"You've got a particular target for poverty alleviation," says Rogers. "If you don't meet that, you're in a bit of trouble."

And officials in Guizhou are looking to avoid trouble — they plan to move more than 750,000 people off farms by the end of the year from nearly 3,600 villages.

Hours away from a decent road in the province and tucked into a narrow valley between steep mountains is the village of Changba, far to the east of Guiyang, where farmers thresh the autumn rice harvest in wooden boxes as the sun begins to set behind the mountains. Farmer Dang Xiaosi, 38, wipes sweat off his forehead and says he is ready to move.

"I've been wanting to leave for a while," he says, chuckling, adding that he is just waiting for authorities to get their ducks in a row and will move "when they tell me to."

Dang already is thinking about the housing project he will be moved to, city life, and the new expenses he'll have there. He asks me for a favor: "Tell the government not to charge us for electricity," he says. "You journalists can do that. They won't listen to us villagers."

I tell Dang there's less of a chance of its working if a foreign journalist makes a request like that. He nods his head. Once the government moves him to his new home, he reminds himself, he'll be on his own.

Yuhan Xu contributed research to this story.

Copyright 2017 NPR. To see more, visit http://www.npr.org/.

MARY LOUISE KELLY, HOST:

OK, to China now where the gap between rich and poor has never been greater. That fact will be on the minds of Communist Party officials in Beijing this week. They're gathered for a once-every-five-year meeting to pick new leaders. Alleviating poverty has been one of President Xi Jinping's priorities. And in the first five years of his presidency, more than 60 million Chinese have risen above the poverty line. NPR's Rob Schmitz introduces us to some of the people who've experienced that change.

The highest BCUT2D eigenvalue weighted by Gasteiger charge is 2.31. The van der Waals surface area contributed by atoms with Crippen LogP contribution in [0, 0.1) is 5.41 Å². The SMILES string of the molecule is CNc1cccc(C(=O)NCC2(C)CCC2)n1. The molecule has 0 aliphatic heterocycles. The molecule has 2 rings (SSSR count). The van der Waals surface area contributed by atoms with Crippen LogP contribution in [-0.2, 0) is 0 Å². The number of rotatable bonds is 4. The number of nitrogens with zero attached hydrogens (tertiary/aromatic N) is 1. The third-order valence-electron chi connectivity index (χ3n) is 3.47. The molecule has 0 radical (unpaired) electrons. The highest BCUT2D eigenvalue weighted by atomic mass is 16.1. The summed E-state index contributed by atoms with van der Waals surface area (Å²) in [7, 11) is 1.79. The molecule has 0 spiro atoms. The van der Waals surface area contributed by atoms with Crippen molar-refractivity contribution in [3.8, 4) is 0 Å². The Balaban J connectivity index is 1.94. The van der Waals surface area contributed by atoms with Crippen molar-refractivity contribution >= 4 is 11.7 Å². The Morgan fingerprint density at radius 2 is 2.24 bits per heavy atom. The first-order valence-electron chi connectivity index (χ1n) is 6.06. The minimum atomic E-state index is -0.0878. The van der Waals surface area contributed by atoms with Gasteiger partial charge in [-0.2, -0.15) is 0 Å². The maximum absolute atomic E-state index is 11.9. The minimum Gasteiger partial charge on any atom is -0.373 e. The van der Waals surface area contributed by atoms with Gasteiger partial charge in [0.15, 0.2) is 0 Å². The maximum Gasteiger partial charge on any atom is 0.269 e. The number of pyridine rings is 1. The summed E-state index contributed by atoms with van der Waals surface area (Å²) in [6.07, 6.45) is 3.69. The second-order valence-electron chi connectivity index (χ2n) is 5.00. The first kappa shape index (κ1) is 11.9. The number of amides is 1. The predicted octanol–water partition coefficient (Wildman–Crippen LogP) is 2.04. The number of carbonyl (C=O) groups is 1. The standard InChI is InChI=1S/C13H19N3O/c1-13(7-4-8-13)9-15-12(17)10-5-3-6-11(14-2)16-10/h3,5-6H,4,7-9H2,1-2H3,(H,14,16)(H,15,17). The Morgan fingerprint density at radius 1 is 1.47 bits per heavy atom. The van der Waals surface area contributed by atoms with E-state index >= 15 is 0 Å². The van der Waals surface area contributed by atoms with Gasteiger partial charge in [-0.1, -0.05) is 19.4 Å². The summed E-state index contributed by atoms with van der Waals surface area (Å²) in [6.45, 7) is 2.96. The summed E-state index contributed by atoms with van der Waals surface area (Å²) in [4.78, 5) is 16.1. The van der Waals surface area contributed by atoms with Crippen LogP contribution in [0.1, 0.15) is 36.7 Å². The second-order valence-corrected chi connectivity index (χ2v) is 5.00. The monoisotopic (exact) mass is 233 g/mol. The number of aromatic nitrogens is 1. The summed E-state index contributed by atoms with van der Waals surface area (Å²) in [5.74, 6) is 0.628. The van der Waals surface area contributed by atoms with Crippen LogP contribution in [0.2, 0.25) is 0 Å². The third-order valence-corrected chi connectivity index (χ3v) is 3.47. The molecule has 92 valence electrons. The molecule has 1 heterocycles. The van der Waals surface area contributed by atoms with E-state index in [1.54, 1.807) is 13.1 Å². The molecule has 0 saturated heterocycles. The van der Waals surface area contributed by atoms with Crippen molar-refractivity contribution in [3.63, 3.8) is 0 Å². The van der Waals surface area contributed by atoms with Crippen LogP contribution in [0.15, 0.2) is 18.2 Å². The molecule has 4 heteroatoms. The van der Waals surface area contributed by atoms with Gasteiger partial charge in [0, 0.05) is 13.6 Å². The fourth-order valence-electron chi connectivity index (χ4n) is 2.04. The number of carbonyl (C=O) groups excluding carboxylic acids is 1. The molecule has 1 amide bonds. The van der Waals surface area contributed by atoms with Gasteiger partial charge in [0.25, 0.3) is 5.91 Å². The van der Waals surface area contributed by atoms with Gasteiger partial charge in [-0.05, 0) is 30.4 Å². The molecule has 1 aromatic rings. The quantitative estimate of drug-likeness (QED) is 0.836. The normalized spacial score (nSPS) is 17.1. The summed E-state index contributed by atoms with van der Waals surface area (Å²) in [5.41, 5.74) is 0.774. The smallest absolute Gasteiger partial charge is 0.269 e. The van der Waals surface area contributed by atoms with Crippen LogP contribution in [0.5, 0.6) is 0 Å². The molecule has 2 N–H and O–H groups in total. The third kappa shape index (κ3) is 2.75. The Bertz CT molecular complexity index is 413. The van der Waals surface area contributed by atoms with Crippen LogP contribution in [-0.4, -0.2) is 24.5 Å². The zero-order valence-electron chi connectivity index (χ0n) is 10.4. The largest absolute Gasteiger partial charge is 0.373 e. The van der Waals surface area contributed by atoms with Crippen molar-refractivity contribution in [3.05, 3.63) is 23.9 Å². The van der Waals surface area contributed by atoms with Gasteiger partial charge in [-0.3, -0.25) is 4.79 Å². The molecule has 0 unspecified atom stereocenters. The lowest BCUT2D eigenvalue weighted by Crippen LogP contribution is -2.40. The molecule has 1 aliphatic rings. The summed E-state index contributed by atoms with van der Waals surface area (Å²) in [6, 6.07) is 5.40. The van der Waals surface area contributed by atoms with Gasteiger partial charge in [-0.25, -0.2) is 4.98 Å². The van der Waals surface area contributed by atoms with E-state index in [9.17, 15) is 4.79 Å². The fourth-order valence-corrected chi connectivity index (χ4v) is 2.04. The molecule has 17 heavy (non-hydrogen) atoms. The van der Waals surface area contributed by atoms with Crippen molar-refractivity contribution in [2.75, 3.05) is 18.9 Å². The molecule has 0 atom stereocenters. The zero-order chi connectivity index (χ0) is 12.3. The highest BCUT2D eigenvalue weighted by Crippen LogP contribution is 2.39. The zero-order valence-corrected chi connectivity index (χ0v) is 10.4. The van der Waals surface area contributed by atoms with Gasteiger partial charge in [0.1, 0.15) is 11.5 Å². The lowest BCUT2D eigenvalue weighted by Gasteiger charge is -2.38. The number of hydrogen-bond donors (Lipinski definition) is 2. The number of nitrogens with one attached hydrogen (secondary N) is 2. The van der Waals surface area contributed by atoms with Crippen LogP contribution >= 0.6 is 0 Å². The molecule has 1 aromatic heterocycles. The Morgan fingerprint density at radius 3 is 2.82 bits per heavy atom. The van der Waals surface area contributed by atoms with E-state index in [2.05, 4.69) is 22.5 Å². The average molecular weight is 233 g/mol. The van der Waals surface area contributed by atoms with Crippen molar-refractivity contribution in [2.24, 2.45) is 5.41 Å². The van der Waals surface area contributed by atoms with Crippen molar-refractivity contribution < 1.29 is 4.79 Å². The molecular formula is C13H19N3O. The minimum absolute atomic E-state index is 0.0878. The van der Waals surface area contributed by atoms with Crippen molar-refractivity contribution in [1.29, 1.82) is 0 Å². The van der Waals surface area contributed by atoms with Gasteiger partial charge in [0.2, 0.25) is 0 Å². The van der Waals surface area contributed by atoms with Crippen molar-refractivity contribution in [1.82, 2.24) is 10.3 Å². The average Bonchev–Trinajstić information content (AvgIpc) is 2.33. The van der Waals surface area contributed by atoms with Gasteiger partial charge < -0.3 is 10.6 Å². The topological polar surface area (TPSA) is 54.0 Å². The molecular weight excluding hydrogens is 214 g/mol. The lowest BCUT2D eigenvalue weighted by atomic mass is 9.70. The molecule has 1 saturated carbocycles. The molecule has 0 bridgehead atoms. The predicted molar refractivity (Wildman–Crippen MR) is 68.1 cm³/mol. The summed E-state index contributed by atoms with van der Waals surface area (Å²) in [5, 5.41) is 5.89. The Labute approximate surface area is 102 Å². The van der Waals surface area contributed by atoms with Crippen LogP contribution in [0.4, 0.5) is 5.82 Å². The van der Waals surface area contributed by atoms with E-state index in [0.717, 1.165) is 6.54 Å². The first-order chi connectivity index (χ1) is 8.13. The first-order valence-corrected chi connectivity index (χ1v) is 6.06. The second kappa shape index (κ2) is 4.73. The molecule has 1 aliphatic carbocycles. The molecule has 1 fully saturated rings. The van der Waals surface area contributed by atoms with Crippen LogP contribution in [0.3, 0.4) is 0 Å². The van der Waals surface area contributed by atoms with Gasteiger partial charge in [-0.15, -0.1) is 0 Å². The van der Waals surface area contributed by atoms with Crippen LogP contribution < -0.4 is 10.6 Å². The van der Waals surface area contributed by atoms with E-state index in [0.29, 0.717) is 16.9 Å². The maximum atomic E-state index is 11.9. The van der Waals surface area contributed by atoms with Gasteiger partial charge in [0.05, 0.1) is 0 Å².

ROB SCHMITZ, BYLINE: (Speaking Chinese).

YU ZU'EN: (Speaking Chinese).

SCHMITZ: The bare plaster walls of Yu Zu'en's new government-issued apartment are adorned with three decorations - an old photo from his years as a soldier, a shelf for his harmonica and a poster featuring the busts of every Chinese Communist Party secretary since Chairman Mao. He points to the newest one and smiles.

YU: (Through interpreter) I wouldn't be here without Xi Jinping. Under his wise leadership, we're now taken care of. Before, we barely survived. Our village was up in the mountains. Corn didn't grow well, no roads. Then the leaders mobilized us, and the entire village moved here.

SCHMITZ: As a tribute, he reaches for his harmonica.

YU: (Speaking Chinese).

SCHMITZ: The 84-year-old Korean War veteran belts out "The East Is Red."

(SOUNDBITE OF YU ZU'EN PERFORMANCE OF "THE EAST IS RED")

SCHMITZ: He shuts his one good eye in concentration. He lost the other won in 1951 when American fighter jets bombed his battalion's position in North Korea, nearly killing him. After the war, Yu returned home to China's poorest province, Guizhou. And since then, he's managed to survive on a terraced plot of corn in a mountainous village whose name hinted at its inaccessibility, Above-the-Dragon.